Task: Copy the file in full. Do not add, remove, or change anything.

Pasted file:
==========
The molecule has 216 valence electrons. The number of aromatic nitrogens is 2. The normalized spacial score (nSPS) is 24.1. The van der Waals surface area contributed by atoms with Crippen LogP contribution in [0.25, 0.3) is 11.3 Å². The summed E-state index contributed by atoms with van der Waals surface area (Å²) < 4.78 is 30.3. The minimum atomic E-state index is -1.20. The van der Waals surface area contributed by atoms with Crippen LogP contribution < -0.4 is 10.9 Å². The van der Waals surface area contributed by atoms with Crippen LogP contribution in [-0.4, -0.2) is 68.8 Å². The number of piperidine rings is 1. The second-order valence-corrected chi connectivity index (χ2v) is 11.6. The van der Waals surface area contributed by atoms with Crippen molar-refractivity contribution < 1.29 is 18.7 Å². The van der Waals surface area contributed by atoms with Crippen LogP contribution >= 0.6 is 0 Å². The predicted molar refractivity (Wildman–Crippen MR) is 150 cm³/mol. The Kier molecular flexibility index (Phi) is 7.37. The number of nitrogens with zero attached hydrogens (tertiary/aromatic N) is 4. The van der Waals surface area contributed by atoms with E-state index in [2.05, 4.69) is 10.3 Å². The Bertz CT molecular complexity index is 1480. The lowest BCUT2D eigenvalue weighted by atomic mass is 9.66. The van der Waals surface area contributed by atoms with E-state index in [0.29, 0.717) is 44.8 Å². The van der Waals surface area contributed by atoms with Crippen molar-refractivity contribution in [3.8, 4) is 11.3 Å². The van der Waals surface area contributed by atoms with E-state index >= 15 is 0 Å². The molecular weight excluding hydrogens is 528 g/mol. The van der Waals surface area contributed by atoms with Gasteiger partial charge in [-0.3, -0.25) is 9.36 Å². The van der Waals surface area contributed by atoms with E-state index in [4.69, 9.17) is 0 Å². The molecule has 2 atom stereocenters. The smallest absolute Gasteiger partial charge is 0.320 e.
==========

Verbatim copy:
The molecule has 216 valence electrons. The number of aromatic nitrogens is 2. The normalized spacial score (nSPS) is 24.1. The van der Waals surface area contributed by atoms with Crippen LogP contribution in [0.25, 0.3) is 11.3 Å². The summed E-state index contributed by atoms with van der Waals surface area (Å²) < 4.78 is 30.3. The minimum atomic E-state index is -1.20. The van der Waals surface area contributed by atoms with Crippen LogP contribution < -0.4 is 10.9 Å². The van der Waals surface area contributed by atoms with Crippen LogP contribution in [-0.4, -0.2) is 68.8 Å². The number of piperidine rings is 1. The second-order valence-corrected chi connectivity index (χ2v) is 11.6. The van der Waals surface area contributed by atoms with Crippen molar-refractivity contribution < 1.29 is 18.7 Å². The van der Waals surface area contributed by atoms with Crippen LogP contribution >= 0.6 is 0 Å². The predicted molar refractivity (Wildman–Crippen MR) is 150 cm³/mol. The Kier molecular flexibility index (Phi) is 7.37. The number of nitrogens with zero attached hydrogens (tertiary/aromatic N) is 4. The van der Waals surface area contributed by atoms with E-state index in [2.05, 4.69) is 10.3 Å². The Bertz CT molecular complexity index is 1480. The lowest BCUT2D eigenvalue weighted by atomic mass is 9.66. The van der Waals surface area contributed by atoms with E-state index in [0.29, 0.717) is 44.8 Å². The van der Waals surface area contributed by atoms with Crippen molar-refractivity contribution in [3.8, 4) is 11.3 Å². The van der Waals surface area contributed by atoms with E-state index >= 15 is 0 Å². The molecular weight excluding hydrogens is 528 g/mol. The van der Waals surface area contributed by atoms with Gasteiger partial charge in [-0.3, -0.25) is 9.36 Å². The van der Waals surface area contributed by atoms with E-state index in [4.69, 9.17) is 0 Å². The molecule has 2 atom stereocenters. The smallest absolute Gasteiger partial charge is 0.320 e.